Although smartphones are useful to some and essential to many, the way devices are still treated like a monopoly by carriers makes using any given smartphone with a SIM of your choice an often difficult task.
As such, the process of unlocking is big business, and whenever a new firmware is updated, thousands of iPhone users wait on tenterhooks for a method to surface. As time has gone on, the methods have dried up somewhat, with Apple taking the upper hand in the never-ending cat and mouse game.
A few days back, AT&T announced that it would begin offering to unlock off-contract iPhones as of Sunday – free of charge. Today, it has been revealed that the process can be done at home through iTunes – saving your precious time, energy and gas in making that trip to your local Store.
So, how does it work? Here’s a little step-by-step:
Step 1: On your iPhone, open Settings > General > About, and note down you IMEI number, or remember it, depends.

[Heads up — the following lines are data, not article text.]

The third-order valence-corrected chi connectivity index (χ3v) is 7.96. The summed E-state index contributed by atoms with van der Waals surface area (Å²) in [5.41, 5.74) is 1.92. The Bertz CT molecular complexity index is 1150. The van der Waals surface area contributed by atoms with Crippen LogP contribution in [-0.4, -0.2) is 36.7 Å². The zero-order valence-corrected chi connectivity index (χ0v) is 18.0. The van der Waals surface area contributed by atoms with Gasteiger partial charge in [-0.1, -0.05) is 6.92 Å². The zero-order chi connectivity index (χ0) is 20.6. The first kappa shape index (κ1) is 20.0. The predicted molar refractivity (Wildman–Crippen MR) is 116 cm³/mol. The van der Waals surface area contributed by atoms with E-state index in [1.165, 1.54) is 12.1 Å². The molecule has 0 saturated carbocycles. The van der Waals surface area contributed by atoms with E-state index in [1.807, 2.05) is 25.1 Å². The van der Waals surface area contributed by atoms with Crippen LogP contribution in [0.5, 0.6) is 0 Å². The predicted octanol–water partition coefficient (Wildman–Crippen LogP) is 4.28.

Step 2: Log into AT&T’s website, tap in your account credentials, and proceed to AT&T’s Wireless Support Chat.
Step 3: Give them your IMEI which you made a note of in Step 1.
Step 4: Within 72 hours, you’ll be sent an e-mail notification stating your unlock is ready.
Step 5: Finally, you’ll need to follow the remaining instructions in the e-mail, which consist of syncing and restoring to complete the process.
Image credit @aedillor
And that’s it – your hassle-free method to unlock your out of contract iPhone and that too from the comfort of your favorite sofa.
Some customers have been informed they’ll need to wait a little longer than the allotted three days, although this issue is said to only affect a small minority of inquiries. AT&T has set maximum of five unlocks per account, per year, and will be making sure the device meets the criteria before agreeing to the unlock.
The lengths people are willing to go (and indeed, the amount they are willing to pay) to have their device work with any carrier is not something to be underestimated. First introduced in 2011, CutYourSim has returned for a second round this year. The legality of the service seems dubious, but the fact the company is back even after being halted by Apple the first time around suggest the customers are still being reeled in.